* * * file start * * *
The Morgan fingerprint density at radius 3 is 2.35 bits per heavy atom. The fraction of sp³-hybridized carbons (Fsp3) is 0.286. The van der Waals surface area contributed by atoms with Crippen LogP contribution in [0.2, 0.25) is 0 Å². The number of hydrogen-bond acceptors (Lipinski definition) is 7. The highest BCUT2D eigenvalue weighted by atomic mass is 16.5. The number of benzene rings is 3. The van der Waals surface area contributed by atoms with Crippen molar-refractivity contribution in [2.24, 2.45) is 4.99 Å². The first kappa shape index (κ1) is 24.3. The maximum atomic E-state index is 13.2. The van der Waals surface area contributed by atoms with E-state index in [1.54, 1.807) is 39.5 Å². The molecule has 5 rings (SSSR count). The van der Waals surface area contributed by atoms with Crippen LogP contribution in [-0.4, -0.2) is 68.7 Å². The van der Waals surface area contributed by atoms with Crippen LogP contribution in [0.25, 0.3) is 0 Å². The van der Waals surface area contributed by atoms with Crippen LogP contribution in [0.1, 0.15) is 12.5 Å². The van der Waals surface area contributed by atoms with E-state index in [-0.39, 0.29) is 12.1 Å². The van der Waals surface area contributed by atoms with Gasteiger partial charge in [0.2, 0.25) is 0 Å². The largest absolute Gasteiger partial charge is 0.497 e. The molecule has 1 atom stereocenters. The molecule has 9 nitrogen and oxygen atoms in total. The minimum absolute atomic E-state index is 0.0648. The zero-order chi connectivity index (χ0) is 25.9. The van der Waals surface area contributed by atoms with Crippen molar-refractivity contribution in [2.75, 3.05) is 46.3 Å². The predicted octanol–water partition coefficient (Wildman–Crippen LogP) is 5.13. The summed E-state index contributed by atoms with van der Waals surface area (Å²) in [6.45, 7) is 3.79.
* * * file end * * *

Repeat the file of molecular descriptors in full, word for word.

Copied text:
The Morgan fingerprint density at radius 3 is 2.35 bits per heavy atom. The fraction of sp³-hybridized carbons (Fsp3) is 0.286. The van der Waals surface area contributed by atoms with Crippen LogP contribution in [0.2, 0.25) is 0 Å². The number of hydrogen-bond acceptors (Lipinski definition) is 7. The highest BCUT2D eigenvalue weighted by atomic mass is 16.5. The number of benzene rings is 3. The van der Waals surface area contributed by atoms with Crippen molar-refractivity contribution in [2.24, 2.45) is 4.99 Å². The first kappa shape index (κ1) is 24.3. The maximum atomic E-state index is 13.2. The van der Waals surface area contributed by atoms with E-state index in [1.54, 1.807) is 39.5 Å². The molecule has 5 rings (SSSR count). The van der Waals surface area contributed by atoms with Crippen LogP contribution in [-0.4, -0.2) is 68.7 Å². The van der Waals surface area contributed by atoms with Crippen LogP contribution in [0.25, 0.3) is 0 Å². The van der Waals surface area contributed by atoms with Crippen LogP contribution in [0.1, 0.15) is 12.5 Å². The van der Waals surface area contributed by atoms with E-state index in [-0.39, 0.29) is 12.1 Å². The van der Waals surface area contributed by atoms with Gasteiger partial charge in [0.2, 0.25) is 0 Å². The largest absolute Gasteiger partial charge is 0.497 e. The molecule has 1 atom stereocenters. The molecule has 9 nitrogen and oxygen atoms in total. The minimum absolute atomic E-state index is 0.0648. The zero-order chi connectivity index (χ0) is 25.9. The van der Waals surface area contributed by atoms with Crippen molar-refractivity contribution in [2.75, 3.05) is 46.3 Å². The predicted octanol–water partition coefficient (Wildman–Crippen LogP) is 5.13. The summed E-state index contributed by atoms with van der Waals surface area (Å²) in [6.45, 7) is 3.79.